Student-athletes juggle mental health, studies and more – The Spectator
Student-athletes may face extreme pressure due to a mental health issue as they seek to balance their athletic schedule, their studies, and their lives. Seattle University athletes face adversity on and off the field as they juggle their commitments.
Many Seattle U student-athletes are exhausted from their very demanding schedules. Young people between the ages of 18 and 21 are still looking to live on their own in college, while graduating and attending daily practices. They face constant pressure to perform at their best and attract perpetual criticism if they fail to do so.
Grant Balcersophomore marketing student and goaltender for the men’s soccer team, shared the challenges he faces in his daily life.
“The challenge I face is to get up and have motivation every day,” Balcer said. “I wake up with bad days and I wake up with good days. Adding school work on top of that and going to class or having a bad quiz grade adds up.
Student-athletes have a higher risk of develop eating disorders or substance abuse than their non-student-athlete counterparts. However, athletes are considered by many in college to be healthy and happy due to their high physical activity. In addition, the public sees the athletes in an admirable light. However, this does not reflect the athletes’ personal struggles.
Viktor Rajkovicsophomore computer science student and forward on the men’s basketball team, discussed how he deals with his mental health as a student-athlete.
“I think it’s very important to have balance and stay organized,” Rajkovic said. There are times when I feel like all my energy is going to my sport, despite the fact that I need it for all the other things going on in my life like school, hobbies, family and friends. Anytime I feel like I’m not as organized or disciplined as it is with school work, workouts, or even sleep, I feel like it can get overwhelming really quickly.
Although sports psychologists have been a huge help for mental health, universities have been called upon by athletes to do more because this issue has only evolved and become more prevalent in recent years.
According to many student-athletes, there are not enough “training models” and sport-specific psychological training programs. Another issue is the enormous importance and perceived importance of athletes be tough and efficient.
“A stressor from time to time is the pressure to perform well on the pitch,” Rajkovic said. “I love playing basketball and it’s something that amuses me, but there are times when it creates more stress than I would like.”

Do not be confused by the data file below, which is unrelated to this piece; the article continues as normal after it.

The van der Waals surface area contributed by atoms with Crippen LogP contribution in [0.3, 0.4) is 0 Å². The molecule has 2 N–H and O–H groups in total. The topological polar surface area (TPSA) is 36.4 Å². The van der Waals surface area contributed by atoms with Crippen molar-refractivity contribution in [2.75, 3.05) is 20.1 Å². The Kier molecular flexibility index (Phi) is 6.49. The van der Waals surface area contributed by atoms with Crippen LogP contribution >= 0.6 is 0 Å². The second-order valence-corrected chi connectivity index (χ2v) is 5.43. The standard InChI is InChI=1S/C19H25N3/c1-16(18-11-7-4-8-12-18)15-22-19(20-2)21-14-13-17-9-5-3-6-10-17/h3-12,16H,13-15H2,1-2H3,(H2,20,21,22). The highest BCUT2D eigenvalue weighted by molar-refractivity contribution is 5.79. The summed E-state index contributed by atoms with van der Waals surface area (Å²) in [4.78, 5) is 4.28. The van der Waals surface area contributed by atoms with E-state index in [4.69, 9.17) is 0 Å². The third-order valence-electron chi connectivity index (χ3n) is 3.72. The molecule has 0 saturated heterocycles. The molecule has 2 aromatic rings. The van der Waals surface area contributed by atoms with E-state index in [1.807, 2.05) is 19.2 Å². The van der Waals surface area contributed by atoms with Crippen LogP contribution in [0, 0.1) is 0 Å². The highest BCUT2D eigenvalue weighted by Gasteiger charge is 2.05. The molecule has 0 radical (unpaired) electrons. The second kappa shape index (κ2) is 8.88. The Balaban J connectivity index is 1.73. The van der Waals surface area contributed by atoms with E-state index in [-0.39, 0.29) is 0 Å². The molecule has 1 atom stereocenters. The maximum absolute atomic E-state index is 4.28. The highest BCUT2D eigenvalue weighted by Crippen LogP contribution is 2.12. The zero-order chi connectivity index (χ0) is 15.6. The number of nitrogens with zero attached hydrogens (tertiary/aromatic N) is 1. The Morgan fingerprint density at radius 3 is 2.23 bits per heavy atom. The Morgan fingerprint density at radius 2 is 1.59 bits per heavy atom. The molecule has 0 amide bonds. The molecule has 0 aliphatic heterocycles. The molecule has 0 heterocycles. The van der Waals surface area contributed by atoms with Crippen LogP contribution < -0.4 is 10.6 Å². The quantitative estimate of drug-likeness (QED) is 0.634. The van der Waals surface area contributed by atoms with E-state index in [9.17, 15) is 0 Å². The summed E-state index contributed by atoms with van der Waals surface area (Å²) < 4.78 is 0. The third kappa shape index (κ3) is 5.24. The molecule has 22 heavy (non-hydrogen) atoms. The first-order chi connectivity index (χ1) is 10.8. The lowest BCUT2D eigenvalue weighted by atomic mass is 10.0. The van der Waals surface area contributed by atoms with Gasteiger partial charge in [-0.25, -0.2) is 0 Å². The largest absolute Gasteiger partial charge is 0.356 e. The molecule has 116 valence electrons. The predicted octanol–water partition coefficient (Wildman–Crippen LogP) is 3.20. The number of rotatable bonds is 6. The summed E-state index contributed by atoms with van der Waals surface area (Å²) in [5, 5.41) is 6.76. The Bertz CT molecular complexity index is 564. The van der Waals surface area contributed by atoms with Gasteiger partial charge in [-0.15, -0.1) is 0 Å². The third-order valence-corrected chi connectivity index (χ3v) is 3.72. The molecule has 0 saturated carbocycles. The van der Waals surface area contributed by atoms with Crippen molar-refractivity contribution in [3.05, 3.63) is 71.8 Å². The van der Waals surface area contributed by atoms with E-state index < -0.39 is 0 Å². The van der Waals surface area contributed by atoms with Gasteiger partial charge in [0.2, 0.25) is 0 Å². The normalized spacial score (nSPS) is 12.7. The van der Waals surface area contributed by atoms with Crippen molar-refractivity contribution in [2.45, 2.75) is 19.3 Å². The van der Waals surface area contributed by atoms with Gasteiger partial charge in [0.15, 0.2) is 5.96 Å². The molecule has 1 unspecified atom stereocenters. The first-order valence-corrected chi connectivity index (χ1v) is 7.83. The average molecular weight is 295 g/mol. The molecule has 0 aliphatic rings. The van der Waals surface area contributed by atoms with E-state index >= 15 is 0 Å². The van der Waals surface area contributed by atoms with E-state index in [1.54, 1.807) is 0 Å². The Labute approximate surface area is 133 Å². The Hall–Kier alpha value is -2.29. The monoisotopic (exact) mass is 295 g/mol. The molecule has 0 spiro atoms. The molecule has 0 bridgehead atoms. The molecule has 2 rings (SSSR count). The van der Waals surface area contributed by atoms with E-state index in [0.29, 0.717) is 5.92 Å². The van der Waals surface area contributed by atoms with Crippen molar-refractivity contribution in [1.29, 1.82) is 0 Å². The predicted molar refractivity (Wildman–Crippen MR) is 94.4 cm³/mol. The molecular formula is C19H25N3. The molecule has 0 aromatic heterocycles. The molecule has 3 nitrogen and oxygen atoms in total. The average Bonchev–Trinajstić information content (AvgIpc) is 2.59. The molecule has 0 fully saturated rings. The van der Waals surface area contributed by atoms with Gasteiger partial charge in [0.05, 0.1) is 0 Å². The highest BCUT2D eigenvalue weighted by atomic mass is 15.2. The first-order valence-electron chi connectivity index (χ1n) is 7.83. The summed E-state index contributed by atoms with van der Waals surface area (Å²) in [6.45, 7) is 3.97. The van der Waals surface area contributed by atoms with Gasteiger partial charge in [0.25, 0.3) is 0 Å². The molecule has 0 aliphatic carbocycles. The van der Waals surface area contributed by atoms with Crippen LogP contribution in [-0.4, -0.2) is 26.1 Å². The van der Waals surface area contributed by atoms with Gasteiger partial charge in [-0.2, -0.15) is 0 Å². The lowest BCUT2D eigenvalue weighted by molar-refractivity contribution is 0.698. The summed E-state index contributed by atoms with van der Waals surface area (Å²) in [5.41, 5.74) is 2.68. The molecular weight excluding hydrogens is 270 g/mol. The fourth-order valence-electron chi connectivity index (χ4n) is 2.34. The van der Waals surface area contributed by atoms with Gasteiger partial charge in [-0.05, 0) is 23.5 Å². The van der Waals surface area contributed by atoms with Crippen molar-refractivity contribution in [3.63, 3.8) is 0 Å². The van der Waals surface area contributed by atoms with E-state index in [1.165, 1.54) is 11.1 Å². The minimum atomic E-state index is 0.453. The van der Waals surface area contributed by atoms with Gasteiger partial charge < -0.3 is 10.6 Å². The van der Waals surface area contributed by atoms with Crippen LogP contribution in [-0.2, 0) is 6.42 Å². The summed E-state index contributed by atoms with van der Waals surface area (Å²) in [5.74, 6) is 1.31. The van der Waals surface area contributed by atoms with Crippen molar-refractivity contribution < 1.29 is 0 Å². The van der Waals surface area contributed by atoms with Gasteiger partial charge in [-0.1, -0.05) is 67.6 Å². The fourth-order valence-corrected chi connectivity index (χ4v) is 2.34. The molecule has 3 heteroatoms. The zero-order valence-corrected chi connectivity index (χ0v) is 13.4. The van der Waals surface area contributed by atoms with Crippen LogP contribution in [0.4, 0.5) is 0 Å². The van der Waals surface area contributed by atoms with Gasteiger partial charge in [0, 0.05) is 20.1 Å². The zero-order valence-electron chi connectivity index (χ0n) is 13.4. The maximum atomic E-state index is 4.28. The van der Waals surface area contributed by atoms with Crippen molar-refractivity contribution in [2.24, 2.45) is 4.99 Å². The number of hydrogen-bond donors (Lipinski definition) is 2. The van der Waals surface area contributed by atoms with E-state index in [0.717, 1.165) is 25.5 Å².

The stigma surrounding mental health can be unhealthy for student-athletes. When it comes to performance, there is a great emphasis and pressure to succeed.
“When I faced the worst of my mental health, it was November,” Balcer said. “I stayed at home and didn’t go to school for a month and a half. I also didn’t play soccer and focused on myself because I didn’t feel like the university had the resources to allow me to come back here and feel in a safe environment.
Seattle U student-athletes face and deal with mental health issues in many different and unique ways. Due to their participation in a popular sports conference, many sports at Seattle U must travel long distances to compete. This can be difficult for young adults who have a lot to do.
Angelina Spitzauer, a biology student and sophomore dancer, shared a problem that student-athletes have to deal with during their seasons.
“Athletes are just held to a higher standard, so the school really doesn’t realize the pressure they put on us,” Spitzauer said. “Most coaches understand and support us, but sometimes the teachers are tough on us about missing lessons for sporting events or being tired in class because we were at a game until maybe 10 a.m. Eve.”
As athletes continue to face mental health challenges, universities across the country continue to find ways to ensure they have the proper resources to reach them. A break is necessary for people who burn out and no longer find joy in the sport they love. Students come first and athletes come second, a fact that athletes and their support systems continue to work to reaffirm.